By 1862, James Clerk Maxwell of England produced the primary laws of electricity and magnetism that not only described precisely how it all worked, but predicted things like radio waves, which had yet to be imagined.
From there on, a long string of inventions changed the world: Telephones, electrical power, better motors, better generators and more useful types of current (alternating current), new motors, the electric light bulb (important because of its safety and low cost), and the ability to transmit electricity, affordably, over great distances. Radio followed, then much more.
Electrical power is far easier and more efficient to distribute than any other form of power we know. More than that, it can be used in tiny amounts as well as large. Immensely precise control is possible. We can even do exotic things with electricity, like reversing currents millions of times per second. All of this led directly to modern electronics, computers and other previously unimagined things.
We couldn’t have a modern world without electricity being used almost everywhere.
The Steam Engine
But while electricity was still being developed, another tremendous and practical source of power was found: the steam engine. The concepts of air pressure and vacuum (negative air pressure) had been clarified over the 17th century, and people had long realized that the power of steam could be used, but no one had been able to develop the concept.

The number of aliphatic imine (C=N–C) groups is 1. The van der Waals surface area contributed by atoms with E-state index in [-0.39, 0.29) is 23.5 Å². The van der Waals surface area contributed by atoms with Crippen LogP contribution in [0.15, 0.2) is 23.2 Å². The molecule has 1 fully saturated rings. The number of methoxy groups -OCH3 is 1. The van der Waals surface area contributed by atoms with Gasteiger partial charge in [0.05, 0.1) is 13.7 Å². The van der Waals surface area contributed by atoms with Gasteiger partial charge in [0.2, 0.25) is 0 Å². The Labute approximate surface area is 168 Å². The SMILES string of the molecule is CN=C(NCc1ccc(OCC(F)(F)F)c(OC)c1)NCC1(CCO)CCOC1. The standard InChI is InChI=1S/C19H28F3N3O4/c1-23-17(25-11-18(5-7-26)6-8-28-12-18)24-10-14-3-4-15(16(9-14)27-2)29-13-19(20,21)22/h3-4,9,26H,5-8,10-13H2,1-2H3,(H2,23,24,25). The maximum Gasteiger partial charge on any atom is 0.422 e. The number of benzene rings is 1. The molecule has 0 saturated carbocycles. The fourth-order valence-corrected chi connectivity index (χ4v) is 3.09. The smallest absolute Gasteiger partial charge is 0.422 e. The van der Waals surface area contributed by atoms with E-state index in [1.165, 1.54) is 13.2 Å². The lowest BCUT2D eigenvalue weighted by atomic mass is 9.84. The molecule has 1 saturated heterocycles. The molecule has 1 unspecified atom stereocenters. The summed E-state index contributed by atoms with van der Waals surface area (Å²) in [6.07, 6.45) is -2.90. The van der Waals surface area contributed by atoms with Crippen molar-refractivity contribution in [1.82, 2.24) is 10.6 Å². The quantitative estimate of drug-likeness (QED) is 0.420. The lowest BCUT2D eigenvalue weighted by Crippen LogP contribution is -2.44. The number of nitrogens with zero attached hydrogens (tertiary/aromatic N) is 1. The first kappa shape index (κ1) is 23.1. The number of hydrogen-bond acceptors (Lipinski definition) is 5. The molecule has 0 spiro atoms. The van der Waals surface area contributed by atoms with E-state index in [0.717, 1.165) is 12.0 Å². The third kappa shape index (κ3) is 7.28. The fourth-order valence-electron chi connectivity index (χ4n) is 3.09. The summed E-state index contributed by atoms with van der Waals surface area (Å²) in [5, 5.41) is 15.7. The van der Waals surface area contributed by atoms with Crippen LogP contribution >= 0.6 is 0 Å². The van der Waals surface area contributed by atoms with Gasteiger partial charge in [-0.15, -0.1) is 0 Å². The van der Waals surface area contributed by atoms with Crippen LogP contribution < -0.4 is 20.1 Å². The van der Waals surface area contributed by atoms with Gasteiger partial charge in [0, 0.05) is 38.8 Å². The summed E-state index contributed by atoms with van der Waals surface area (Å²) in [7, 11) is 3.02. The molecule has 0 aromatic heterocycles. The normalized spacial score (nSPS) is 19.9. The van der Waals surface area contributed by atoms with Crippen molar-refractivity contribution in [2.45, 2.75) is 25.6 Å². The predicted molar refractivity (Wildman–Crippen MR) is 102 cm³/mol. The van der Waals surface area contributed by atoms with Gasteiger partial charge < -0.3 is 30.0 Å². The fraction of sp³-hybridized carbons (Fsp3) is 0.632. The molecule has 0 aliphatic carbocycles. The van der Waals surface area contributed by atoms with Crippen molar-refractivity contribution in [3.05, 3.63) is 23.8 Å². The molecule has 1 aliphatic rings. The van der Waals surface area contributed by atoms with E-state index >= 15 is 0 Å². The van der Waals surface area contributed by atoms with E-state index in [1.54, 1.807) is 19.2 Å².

By 1712 a man named Newcomen had developed an early steam engine. It wasn’t very efficient and couldn’t be used for terribly many things, but it did work. Then, in 1774, a man named James Watt announced that he had built, and would be pleased to sell, functional steam engines.
Watt’s engine, which he continually improved, was a complex machine, with a boiler to make steam, a separate condenser to cool the steam back into water, pipes, valves and a piston to create movement that could power a machine. It looked like this:
In the cutaway drawing below you can see the parts of one of Watt’s first engines.
As we noted in Lesson 12, this engine, and variations of it, powered the industrial revolution.
Before very long, new configurations of the steam engine were being used to power railroad engines. By the 1830s they were being used through Europe, North America and other places. Soon they replaced the transportation of goods via rivers and canals. Railroads spread wildly; they were simply faster, easier, and could transport goods in larger amounts. Among other things, this transformed rural areas, allowing them to get distant supplies cheaply and quickly.
In this old photo, you can see how steam engines were used in factories. An engine (out of view in this picture) was used to turn drive shafts mounted below the ceiling of the factory, and a large number of belts brought power to each work station. (There were often middle steps as well.) This is how power was transmitted and used until electrical power replaced steam in the 20th century.
Watt’s steam engines, and more or less all steam engines, burned coal as their initial power source.